If circus is human, do circus shows lose their humanity when we force technology into them?
“Join The Circus?” the Quand La Foule Devient Cirque app on my phone asks me as the Les Minutes Completement Cirque performance begins. I click join. Error. I must first give the app permission to use my location, camera, microphone, and pictures. I furiously click into the settings as it instructs, while the performance goes on just ahead. The instructions said to find the permissions in the settings, but there is no option for permissions. I go back to the home page and click on settings a few more times, looking up briefly to see what I’m missing. The performers, wearing LED headsets and smart phone chest armor, look like they’re having fun. I want to join in. I delete the app and redownload it. It finally loads, but by now the performers have moved on. I scurry to rejoin them.
The app says to freeze, but everyone’s phone around me says to freestyle. I guess the only thing that froze was my app. I close and re-open it. It works now, but the instructions seem to be lagging. We freestyle, but the performers tell us to crouch down. Instead of carelessly having fun with the performers, we all look confusedly at our phones. The performers give us much better instructions than the app, but we all struggle to continue using it. The disjointed performance continues down the street.
The app tells me that it’s time to interact with an acrobat, I must scan them for a surprise. I use my phone’s camera on the performer’s hand. The design on the acrobat’s hand looks blue on my phone. I click it. Nothing happens. I click it a few more times. The performer asks me if I see it. I don’t know what I’m supposed to see. By now a child is looking on my phone too. I click it a few more times, but the performer tells me no. I don’t know what I’m supposed to do. Finally, a tiny acrobat flips on my phone screen. All of this effort for that? The performer thanks me. Probably because no one takes the time to figure it out. I feel that this was a missed opportunity for the performer to meaningfully interact with me as an audience member. I was technically engaging with the performer, but I was staring at my phone the entire time. The interaction felt completely meaningless.
In the park, I sit down and wait for the Numeriques part of the performance to begin. My app tells me to add to the symphony with my phone. I flick my phone a few times as the app instructs, and noises are projected out. The app tells me to enjoy the show and tag my pictures with #qlfdc. I close the app to take pictures, only later realizing that there were additional instructions during the show when I saw other audience members following it. Ops.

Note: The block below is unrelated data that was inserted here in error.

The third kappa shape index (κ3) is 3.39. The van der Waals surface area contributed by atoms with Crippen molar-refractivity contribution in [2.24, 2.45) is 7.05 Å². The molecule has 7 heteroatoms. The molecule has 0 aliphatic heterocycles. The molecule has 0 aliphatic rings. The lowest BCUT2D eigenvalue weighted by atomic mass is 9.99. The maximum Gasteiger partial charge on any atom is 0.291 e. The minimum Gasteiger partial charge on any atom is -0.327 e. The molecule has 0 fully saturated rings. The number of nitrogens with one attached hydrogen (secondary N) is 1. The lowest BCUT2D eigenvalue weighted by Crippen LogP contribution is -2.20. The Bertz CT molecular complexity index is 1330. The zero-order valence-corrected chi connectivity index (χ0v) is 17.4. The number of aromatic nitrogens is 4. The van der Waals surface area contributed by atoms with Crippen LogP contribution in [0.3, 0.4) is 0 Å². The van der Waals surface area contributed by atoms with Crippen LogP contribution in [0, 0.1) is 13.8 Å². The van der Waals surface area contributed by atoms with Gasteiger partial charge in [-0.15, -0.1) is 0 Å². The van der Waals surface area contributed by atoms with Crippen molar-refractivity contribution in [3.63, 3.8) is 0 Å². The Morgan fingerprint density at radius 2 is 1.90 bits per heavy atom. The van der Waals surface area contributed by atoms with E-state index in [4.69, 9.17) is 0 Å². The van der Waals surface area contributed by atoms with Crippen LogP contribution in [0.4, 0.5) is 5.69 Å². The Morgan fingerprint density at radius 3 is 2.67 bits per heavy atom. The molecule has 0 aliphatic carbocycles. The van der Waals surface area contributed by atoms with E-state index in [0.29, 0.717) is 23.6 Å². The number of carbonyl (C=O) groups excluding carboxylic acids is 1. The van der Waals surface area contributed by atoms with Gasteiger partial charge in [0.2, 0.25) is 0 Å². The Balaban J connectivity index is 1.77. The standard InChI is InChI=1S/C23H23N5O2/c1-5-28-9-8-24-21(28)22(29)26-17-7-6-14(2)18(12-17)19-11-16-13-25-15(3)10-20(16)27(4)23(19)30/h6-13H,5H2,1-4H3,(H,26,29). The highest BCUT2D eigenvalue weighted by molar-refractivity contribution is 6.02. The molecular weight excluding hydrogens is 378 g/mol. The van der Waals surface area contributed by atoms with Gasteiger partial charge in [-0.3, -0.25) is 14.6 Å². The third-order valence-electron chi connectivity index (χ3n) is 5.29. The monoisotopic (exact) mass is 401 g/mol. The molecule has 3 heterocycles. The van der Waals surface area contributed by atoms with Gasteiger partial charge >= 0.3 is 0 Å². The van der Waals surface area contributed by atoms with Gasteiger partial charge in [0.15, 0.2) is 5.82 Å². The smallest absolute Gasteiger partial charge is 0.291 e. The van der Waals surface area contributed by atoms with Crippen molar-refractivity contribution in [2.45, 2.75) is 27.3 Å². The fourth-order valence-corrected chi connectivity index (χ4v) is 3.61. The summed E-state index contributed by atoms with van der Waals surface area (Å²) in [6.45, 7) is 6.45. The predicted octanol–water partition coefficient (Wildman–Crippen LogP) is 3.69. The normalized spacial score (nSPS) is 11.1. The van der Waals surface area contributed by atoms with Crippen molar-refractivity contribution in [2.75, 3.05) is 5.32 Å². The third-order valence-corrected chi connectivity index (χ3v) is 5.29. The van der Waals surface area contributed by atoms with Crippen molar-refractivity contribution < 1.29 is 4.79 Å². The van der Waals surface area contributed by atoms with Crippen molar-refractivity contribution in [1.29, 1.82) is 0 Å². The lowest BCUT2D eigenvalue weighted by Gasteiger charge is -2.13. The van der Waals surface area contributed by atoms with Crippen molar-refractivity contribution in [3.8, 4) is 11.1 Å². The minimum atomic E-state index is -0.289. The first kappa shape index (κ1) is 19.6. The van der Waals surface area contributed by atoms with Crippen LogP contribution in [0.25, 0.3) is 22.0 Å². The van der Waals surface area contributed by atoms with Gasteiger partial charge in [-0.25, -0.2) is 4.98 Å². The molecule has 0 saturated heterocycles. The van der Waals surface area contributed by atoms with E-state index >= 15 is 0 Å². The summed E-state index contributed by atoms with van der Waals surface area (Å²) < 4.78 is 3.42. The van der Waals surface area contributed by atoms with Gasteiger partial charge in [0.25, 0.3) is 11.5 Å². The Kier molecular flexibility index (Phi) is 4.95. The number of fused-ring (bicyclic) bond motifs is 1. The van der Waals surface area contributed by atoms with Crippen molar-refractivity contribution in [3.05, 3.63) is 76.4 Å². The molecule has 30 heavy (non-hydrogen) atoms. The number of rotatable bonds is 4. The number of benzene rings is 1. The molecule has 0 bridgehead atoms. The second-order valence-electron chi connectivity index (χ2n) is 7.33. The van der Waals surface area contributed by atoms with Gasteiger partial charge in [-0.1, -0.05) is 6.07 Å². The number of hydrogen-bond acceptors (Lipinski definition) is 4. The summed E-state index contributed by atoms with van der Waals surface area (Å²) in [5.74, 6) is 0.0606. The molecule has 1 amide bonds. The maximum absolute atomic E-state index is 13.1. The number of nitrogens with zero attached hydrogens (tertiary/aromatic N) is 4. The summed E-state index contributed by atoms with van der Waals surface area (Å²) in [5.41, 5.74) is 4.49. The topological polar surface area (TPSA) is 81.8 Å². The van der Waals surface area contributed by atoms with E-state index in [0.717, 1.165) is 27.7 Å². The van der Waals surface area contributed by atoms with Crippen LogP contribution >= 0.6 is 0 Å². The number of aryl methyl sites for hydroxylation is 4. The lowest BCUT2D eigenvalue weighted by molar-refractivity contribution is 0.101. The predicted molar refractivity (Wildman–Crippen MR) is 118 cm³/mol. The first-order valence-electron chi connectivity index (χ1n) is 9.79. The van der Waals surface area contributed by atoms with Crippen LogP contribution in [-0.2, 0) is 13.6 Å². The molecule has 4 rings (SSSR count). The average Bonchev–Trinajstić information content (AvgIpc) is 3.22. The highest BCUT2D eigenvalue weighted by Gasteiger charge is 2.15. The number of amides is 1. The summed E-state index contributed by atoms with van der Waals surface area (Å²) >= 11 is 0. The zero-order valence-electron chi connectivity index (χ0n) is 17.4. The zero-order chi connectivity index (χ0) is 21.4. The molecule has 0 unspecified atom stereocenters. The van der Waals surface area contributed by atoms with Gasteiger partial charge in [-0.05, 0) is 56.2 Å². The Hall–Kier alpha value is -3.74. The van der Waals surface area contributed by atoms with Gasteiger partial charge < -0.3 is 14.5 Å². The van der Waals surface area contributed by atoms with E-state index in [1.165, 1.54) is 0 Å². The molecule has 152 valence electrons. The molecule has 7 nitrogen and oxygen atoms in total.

This experience made me wonder where the line between technology for enhancing narrative and technology for spectacle is. Besides the technical difficulties, it felt like the app took away from the experience. There were plenty of people that didn’t have the app that interacted with the performers the same way or better than those of us that did. Instead of watching what was happening, I was looking at my phone for instructions (which were normally not accurate anyways).
Despite listening to a workshop earlier in the week about the app and performance, I still didn’t entirely understand how to use the Quand le Foule Devient Cirque app. As someone who works with technology, I like to think that I pick up on how to use technology relatively quickly. I did not feel that was the case here. In the workshop, the creators of this performance told us that they had issues with people closing the app to take pictures. Even though I had heard this just days before, I closed the app to take pictures because the cues in the app made me think that it was the end. I didn’t realize it until later that this was the moment they were probably talking about. The app didn’t make me feel like I was a part of the performance. Even when interacting with a performer, I felt more connected to my phone. I’ve seen Les Minutes four other years during MCC. My previous experiences felt more authentic and had performers and audience members making meaningful connections.
Technology is cold and emotionless. If a circus brings in someone who specializes in a technology, but who doesn’t have a background in performance and human connection, do we risk the technology being just that—technology? Technology in performance without humanity is just technological spectacle.
This left me wondering, was this Minutes performance created as a spectacle? The creators of the performance indicated that they wanted to include the app because everyone uses apps on a regular basis. Do we add these things to performances to give the impression that we’re relevant? Or maybe as a buzz word to funders?
The draw of circus is a suspension of disbelief and incredible human feats. Like it or not, technology has changed the ways in which people consume art and entertainment. The answer is not to shun technology in circus, or to randomly include it and build a show around it. One of the things that separates circus from other forms of art and entertainment is the human performer. Losing the performer to technology leaves circus shows as nothing more than what you can find at an EDM festival. Technology is a tool, not an end means. The success of future shows will be in using technology to tell new stories in innovative ways—but with the human performer always at the heart of it.